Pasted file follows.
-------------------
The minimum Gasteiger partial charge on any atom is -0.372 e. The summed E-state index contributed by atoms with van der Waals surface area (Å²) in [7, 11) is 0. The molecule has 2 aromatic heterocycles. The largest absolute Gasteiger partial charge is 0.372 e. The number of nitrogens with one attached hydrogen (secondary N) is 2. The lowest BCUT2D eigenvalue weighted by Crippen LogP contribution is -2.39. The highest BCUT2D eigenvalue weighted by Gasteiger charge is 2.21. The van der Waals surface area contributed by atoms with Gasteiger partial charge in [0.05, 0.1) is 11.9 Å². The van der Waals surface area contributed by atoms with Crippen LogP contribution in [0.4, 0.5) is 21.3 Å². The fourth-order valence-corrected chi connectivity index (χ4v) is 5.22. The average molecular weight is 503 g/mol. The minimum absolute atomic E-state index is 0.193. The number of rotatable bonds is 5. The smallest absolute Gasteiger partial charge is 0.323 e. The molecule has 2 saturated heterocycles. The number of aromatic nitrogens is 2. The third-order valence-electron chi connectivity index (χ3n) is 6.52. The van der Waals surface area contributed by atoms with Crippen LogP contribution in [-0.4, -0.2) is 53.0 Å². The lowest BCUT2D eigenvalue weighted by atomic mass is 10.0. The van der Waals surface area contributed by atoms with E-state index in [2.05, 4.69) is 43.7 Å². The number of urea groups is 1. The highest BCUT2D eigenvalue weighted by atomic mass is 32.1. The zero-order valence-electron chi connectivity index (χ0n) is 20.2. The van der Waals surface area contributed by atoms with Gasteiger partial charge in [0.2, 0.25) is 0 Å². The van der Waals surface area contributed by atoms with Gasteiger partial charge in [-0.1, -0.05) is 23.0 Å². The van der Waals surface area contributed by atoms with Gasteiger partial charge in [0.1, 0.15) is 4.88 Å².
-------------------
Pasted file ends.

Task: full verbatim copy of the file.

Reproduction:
The minimum Gasteiger partial charge on any atom is -0.372 e. The summed E-state index contributed by atoms with van der Waals surface area (Å²) in [7, 11) is 0. The molecule has 2 aromatic heterocycles. The largest absolute Gasteiger partial charge is 0.372 e. The number of nitrogens with one attached hydrogen (secondary N) is 2. The lowest BCUT2D eigenvalue weighted by Crippen LogP contribution is -2.39. The highest BCUT2D eigenvalue weighted by Gasteiger charge is 2.21. The van der Waals surface area contributed by atoms with Gasteiger partial charge in [0.05, 0.1) is 11.9 Å². The van der Waals surface area contributed by atoms with Crippen LogP contribution in [0.4, 0.5) is 21.3 Å². The fourth-order valence-corrected chi connectivity index (χ4v) is 5.22. The average molecular weight is 503 g/mol. The minimum absolute atomic E-state index is 0.193. The number of rotatable bonds is 5. The smallest absolute Gasteiger partial charge is 0.323 e. The molecule has 2 saturated heterocycles. The number of aromatic nitrogens is 2. The third-order valence-electron chi connectivity index (χ3n) is 6.52. The van der Waals surface area contributed by atoms with Crippen LogP contribution in [-0.4, -0.2) is 53.0 Å². The lowest BCUT2D eigenvalue weighted by atomic mass is 10.0. The van der Waals surface area contributed by atoms with E-state index in [2.05, 4.69) is 43.7 Å². The number of urea groups is 1. The highest BCUT2D eigenvalue weighted by atomic mass is 32.1. The zero-order valence-electron chi connectivity index (χ0n) is 20.2. The van der Waals surface area contributed by atoms with Gasteiger partial charge in [0.2, 0.25) is 0 Å². The van der Waals surface area contributed by atoms with Gasteiger partial charge in [-0.1, -0.05) is 23.0 Å². The van der Waals surface area contributed by atoms with Gasteiger partial charge in [0.1, 0.15) is 4.88 Å².